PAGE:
A diverse, never-before assembled group of statewide business, education, labor, philanthropic and other leaders on Wednesday announced a campaign to create a thriving public education system in Michigan.
On Wednesday, the group announced “Launch Michigan,” an initiative to create a thriving public education system in Michigan.
Officials with the group said countless reports and research are clear: Michigan is facing an education crisis and can’t afford to get stuck continually redefining the problem.
The focus of the partnership will be about working together to improve the system for every child and every school in Michigan, officials said.
“Education is not a partisan issue,” said Paula Herbart, president of the Michigan Education Association. “We are 100 percent committed and proud to be part of this effort to help front-line educators who are experts at teaching and learning provide answers and inform this partnership about what’s needed to help every student learn and succeed, regardless of the ZIP code they live in.”
The MEA represents 140,000 of the state’s teachers, education support professionals and higher education employees. Herbart was joined at the announcement by David Hecker, president of AFT Michigan, a union representing another 35,000 educators working in K-12 and intermediate school districts, community colleges and universities.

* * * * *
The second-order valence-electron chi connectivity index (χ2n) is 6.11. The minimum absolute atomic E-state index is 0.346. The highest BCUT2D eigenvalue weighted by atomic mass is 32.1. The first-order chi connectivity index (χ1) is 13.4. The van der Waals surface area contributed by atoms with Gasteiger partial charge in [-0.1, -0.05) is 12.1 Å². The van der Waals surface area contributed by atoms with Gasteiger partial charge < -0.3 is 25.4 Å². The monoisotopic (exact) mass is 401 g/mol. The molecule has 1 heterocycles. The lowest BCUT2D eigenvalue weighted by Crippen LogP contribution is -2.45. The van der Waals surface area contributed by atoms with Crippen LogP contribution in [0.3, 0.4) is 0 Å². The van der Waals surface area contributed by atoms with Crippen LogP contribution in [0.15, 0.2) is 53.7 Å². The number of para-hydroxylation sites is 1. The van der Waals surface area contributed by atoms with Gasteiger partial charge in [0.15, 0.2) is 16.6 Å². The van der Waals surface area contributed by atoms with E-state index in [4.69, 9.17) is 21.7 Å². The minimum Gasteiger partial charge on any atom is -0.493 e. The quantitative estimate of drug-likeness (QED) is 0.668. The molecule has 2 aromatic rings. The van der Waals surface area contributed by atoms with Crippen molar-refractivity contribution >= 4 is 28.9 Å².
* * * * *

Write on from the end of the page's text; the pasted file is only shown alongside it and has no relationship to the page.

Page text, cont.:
Observers say it’s an unlikely group of allies who have pledged to work together to turn Michigan into a leader in educational excellence with lasting, research-driven strategies that transcend politics and election cycles.
Past work groups focused on education in Michigan have not included full support from leadership in both teachers unions.
Tim Daman, president and CEO of the Lansing Regional Chamber of Commerce, said the effort illustrates the collaboration essential to addressing some of the state’s most pressing issues.
A strong K-12 education system is “one of the keys to ensuring Michigan’s comeback continues,” said Daman.
Business Leaders for Michigan president and CEO Doug Rothwell said his organization is “all in” to make the vision and effort a reality.
“Robust public education is essential for thriving economies, creating opportunities for everyone and for Michigan companies to fulfill their wishes for hiring top homegrown talent,” Rothwell said.